If you are contemplating how to stop smoking weed, it may be a sign that your marijuana use’s unpleasant effects are starting to outweigh any pleasurable effects. Perhaps you are concerned about the potential dangers of continuing. You may have even already tried to stop smoking weed a few times before and found your attempts to be unsuccessful. When you become dependent on any substance, quitting is no small task. It is common to experience setbacks, but it is also more than okay to reach out for help when you do.
Quitting weed may not always be simple, but it is possible and much more effective with the proper support. We can help you discover the treatment options that are right for you. Call 706-480-8733 today for more information on addiction treatment in your area.
How to Quit Smoking Weed
On average, adults who seek treatment for marijuana dependence report more than ten years of daily use and at least six attempts to quit. Despite the negative consequences of continuing to smoke marijuana, addiction makes quitting extremely difficult. Every situation is unique; there is no single, guaranteed method for how to stop smoking weed. Fortunately, different types of behavioral treatments have shown promising results in dealing with marijuana addiction.
Motivational Enhancement Therapy
Motivational enhancement therapy (MET) addresses a person’s uncertainty about quitting. For example, someone may understand the harmful effects of continuing marijuana use yet may still see the benefits of continuing and staving off withdrawal. In MET, the therapist works to break down this uncertainty and strengthen motivation to change. Patients will meet with therapists for several individual sessions in which the therapist works to guide the patient toward change. Together they will reflect on the patient’s situation. They will explore the pros and cons of drug use, set goals, and create plans to achieve them. MET also helps promote self-assurance and teaches patients to work through resistance to continue to make changes on their own.
Cognitive Behavioral Therapy
Cognitive-behavioral therapy (CBT) aims to teach patients skills to help them quit marijuana use and continue sobriety. It also provides strategies to manage or avoid other problems that can interfere with quitting. Similar to MET, patients meet with therapists in individual or group sessions to work on skill-building. They will learn to manage cravings and avoid or cope with triggers that can lead to relapse. In each session, patients examine their behaviors regarding self-management and recent marijuana use or cravings. Then they create plans for adjusting future actions to continue on the desired path. CBT sessions may involve role-playing and other interactive exercises and practice assignments to reinforce their acquired skills.
Support is Key
Often, the most challenging part may not be initially quitting weed, but continuing to stay away after you have stopped. Recovery is dependent on your willingness and ability to change your habits and maintain healthy behavior. For many people, it is difficult to stay motivated when they feel alone. This is why some addiction recovery people feel like their progress greatly benefits from involvement in a 12-step recovery program, such as Narcotics Anonymous.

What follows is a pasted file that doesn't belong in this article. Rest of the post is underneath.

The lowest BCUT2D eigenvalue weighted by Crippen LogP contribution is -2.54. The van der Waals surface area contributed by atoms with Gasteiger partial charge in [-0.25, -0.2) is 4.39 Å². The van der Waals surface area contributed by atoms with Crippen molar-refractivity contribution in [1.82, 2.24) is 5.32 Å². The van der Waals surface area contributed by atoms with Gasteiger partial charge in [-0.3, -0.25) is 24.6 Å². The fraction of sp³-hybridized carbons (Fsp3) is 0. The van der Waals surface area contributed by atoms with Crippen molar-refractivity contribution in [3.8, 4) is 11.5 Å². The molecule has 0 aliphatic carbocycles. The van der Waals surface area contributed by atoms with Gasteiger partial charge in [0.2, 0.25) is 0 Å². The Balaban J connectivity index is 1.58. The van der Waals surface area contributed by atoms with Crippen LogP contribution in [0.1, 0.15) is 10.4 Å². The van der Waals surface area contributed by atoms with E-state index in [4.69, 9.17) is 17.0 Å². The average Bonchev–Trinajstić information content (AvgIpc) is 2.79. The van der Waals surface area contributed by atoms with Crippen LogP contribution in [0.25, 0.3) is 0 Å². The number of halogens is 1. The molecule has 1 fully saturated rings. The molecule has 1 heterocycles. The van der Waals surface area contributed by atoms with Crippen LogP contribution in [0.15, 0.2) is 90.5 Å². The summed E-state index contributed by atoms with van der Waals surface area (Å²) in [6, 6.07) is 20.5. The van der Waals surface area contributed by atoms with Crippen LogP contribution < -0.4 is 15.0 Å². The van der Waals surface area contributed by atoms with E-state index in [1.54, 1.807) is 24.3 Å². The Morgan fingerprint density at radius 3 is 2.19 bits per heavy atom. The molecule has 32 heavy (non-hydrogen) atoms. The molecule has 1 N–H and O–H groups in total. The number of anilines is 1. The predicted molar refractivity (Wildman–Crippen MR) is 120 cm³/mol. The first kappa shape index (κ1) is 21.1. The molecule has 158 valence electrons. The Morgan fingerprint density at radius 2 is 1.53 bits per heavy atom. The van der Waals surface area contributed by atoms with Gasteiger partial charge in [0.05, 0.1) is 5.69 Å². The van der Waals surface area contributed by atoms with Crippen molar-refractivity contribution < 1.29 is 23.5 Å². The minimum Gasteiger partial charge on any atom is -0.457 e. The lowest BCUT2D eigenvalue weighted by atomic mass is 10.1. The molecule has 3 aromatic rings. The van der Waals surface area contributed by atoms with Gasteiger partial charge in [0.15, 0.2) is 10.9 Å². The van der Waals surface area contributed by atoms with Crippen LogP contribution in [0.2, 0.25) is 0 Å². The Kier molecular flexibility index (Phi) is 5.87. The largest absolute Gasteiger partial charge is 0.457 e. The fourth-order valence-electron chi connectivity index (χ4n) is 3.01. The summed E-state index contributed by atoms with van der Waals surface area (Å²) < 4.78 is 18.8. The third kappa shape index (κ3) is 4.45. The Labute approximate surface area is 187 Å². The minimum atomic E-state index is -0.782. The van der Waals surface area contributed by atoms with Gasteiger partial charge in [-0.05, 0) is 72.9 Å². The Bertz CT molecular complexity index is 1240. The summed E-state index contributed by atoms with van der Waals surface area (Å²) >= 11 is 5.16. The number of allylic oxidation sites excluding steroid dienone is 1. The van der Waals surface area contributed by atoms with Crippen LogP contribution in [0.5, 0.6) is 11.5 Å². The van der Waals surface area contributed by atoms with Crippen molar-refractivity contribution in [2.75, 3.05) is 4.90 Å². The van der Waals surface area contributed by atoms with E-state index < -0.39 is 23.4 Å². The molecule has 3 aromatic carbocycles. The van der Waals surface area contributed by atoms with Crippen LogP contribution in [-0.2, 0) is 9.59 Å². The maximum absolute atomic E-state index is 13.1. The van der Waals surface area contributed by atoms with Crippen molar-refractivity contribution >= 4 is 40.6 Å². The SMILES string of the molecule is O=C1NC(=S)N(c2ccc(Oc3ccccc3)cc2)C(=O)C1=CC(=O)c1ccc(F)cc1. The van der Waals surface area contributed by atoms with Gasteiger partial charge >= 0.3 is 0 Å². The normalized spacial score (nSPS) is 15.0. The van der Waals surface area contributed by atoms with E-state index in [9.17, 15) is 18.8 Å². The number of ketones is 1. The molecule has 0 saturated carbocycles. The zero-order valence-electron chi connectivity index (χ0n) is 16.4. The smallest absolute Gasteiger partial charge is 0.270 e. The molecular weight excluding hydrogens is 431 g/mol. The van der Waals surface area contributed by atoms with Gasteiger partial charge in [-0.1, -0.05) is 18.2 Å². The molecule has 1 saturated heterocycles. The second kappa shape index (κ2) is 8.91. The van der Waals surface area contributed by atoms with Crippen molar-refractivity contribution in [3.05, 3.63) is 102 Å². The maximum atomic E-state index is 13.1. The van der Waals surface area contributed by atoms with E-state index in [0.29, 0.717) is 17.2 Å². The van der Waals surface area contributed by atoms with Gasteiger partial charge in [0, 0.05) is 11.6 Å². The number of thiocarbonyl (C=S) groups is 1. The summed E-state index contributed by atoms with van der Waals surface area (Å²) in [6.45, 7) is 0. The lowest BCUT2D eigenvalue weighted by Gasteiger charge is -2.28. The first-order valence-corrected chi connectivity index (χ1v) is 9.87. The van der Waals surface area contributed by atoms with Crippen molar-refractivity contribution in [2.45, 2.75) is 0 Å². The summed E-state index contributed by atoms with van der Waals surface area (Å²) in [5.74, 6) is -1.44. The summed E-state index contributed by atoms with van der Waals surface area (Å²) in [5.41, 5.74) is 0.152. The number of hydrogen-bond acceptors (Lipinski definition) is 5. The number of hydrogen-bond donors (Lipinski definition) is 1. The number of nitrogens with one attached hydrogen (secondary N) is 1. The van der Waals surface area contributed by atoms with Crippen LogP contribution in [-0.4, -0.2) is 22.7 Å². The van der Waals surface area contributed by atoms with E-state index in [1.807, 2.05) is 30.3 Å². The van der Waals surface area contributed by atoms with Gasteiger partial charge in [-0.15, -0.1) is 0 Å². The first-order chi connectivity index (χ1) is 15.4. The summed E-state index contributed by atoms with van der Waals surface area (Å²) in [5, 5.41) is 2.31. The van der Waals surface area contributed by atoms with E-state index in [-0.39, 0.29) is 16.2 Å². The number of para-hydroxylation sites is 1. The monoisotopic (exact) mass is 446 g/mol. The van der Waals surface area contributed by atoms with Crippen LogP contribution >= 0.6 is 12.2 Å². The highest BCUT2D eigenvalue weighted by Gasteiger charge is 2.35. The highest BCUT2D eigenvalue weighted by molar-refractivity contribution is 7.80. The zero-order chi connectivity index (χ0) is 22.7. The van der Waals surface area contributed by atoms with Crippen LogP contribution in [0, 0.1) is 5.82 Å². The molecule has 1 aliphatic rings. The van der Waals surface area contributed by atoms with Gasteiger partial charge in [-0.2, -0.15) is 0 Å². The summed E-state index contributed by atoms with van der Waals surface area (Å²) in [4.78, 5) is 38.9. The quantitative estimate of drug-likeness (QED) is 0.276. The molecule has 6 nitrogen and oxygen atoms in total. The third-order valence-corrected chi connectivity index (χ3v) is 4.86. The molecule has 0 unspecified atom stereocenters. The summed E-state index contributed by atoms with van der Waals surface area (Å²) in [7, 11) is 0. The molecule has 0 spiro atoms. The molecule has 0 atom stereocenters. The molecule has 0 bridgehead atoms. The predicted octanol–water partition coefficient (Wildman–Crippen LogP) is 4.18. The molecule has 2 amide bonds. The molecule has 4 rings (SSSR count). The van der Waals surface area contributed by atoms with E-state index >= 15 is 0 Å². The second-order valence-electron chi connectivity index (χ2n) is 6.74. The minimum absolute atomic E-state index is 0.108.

Support groups like Narcotics Anonymous and similar programs provide you with a drug-free community that you can learn from and count on for assistance. This can be especially helpful if your ordinary social groups involve people who also use marijuana. Social pressure can be a significant factor in drug use. Other times, drug use may isolate people. Attending a support group regularly can show you that you are not alone in your struggles. When you interact with others recovering from addiction, you will likely realize that your hardships and worries surrounding recovery are common.
People further along in recovery may share tips about strategies that have worked for them. Many recovering addicts benefit from making additional changes to their daily lives, such as implementing mindfulness practice or physical activity.
The good news is that you do not have to choose a support group over therapy or vice versa. Involving yourself with both can often lead to a more successful recovery. Working with a psychotherapist, counselor, or social worker while you attend a 12-step program can boost your support network. Such professionals can offer additional assistance, especially with co-occurring mental health problems.
Why is it So Hard to Quit?
It is a common misconception that marijuana is not addictive. It is true that not all marijuana use leads to dependence. However, THC, the mind-altering substance in marijuana, is still an addictive substance. When a person cannot stop using marijuana even though it is causing health and social problems, they have an addiction. Researchers estimate that 9-30% of marijuana users develop addictions. Additionally, those who begin their marijuana use before they turn 18 have an even higher chance of developing an addiction than adults.
People who attempt to quit marijuana after long-term use typically have difficulties due to the withdrawal symptoms. These include:
- Decreased appetite
Can a person overdose on marijuana?
While large amounts of marijuana can produce troubling side effects (hallucinations, paranoia, etc.), there have been no reports of someone dying from marijuana alone. Many marijuana-related emergency room visits may associate with the rise of THC levels in marijuana over the past few decades. Exposure to high THC levels could mean a greater chance of a harmful reaction for those who are new to marijuana use and unaccustomed to its effects.